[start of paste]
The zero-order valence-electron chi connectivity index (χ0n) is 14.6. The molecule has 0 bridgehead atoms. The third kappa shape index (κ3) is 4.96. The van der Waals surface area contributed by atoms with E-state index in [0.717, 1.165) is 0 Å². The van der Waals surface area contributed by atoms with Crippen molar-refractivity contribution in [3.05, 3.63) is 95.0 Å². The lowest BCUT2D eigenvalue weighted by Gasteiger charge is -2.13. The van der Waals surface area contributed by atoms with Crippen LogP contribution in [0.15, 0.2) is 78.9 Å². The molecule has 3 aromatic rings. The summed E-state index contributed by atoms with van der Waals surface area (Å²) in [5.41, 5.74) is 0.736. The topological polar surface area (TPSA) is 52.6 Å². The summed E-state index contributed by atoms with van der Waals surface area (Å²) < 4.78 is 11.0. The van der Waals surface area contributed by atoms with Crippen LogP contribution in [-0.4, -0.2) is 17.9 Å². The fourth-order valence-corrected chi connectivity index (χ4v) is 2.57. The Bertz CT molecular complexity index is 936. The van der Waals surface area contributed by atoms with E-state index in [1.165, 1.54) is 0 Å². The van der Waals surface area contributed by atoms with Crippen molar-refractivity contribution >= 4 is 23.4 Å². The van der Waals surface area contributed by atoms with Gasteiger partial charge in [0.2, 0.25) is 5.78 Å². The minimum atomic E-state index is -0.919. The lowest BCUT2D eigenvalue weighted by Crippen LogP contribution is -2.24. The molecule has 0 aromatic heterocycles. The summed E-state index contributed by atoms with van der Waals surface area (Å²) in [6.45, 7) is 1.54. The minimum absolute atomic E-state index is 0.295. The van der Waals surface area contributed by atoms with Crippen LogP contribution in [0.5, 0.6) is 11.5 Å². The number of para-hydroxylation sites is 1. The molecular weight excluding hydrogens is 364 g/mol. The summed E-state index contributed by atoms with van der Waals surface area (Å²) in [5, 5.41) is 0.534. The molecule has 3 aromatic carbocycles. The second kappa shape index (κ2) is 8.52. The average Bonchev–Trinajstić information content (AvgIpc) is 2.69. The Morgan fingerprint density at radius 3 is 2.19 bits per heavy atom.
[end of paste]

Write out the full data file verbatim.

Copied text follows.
The zero-order valence-electron chi connectivity index (χ0n) is 14.6. The molecule has 0 bridgehead atoms. The third kappa shape index (κ3) is 4.96. The van der Waals surface area contributed by atoms with E-state index in [0.717, 1.165) is 0 Å². The van der Waals surface area contributed by atoms with Crippen molar-refractivity contribution in [3.05, 3.63) is 95.0 Å². The lowest BCUT2D eigenvalue weighted by Gasteiger charge is -2.13. The van der Waals surface area contributed by atoms with Crippen LogP contribution in [0.15, 0.2) is 78.9 Å². The molecule has 3 aromatic rings. The summed E-state index contributed by atoms with van der Waals surface area (Å²) in [5.41, 5.74) is 0.736. The topological polar surface area (TPSA) is 52.6 Å². The summed E-state index contributed by atoms with van der Waals surface area (Å²) < 4.78 is 11.0. The van der Waals surface area contributed by atoms with Crippen LogP contribution in [-0.4, -0.2) is 17.9 Å². The fourth-order valence-corrected chi connectivity index (χ4v) is 2.57. The Bertz CT molecular complexity index is 936. The van der Waals surface area contributed by atoms with E-state index in [1.165, 1.54) is 0 Å². The van der Waals surface area contributed by atoms with Crippen molar-refractivity contribution >= 4 is 23.4 Å². The van der Waals surface area contributed by atoms with Gasteiger partial charge in [0.2, 0.25) is 5.78 Å². The minimum atomic E-state index is -0.919. The lowest BCUT2D eigenvalue weighted by Crippen LogP contribution is -2.24. The molecule has 0 aromatic heterocycles. The summed E-state index contributed by atoms with van der Waals surface area (Å²) in [6.45, 7) is 1.54. The minimum absolute atomic E-state index is 0.295. The van der Waals surface area contributed by atoms with Crippen LogP contribution in [0.5, 0.6) is 11.5 Å². The number of para-hydroxylation sites is 1. The molecular weight excluding hydrogens is 364 g/mol. The summed E-state index contributed by atoms with van der Waals surface area (Å²) in [5, 5.41) is 0.534. The molecule has 3 aromatic carbocycles. The second kappa shape index (κ2) is 8.52. The average Bonchev–Trinajstić information content (AvgIpc) is 2.69. The Morgan fingerprint density at radius 3 is 2.19 bits per heavy atom.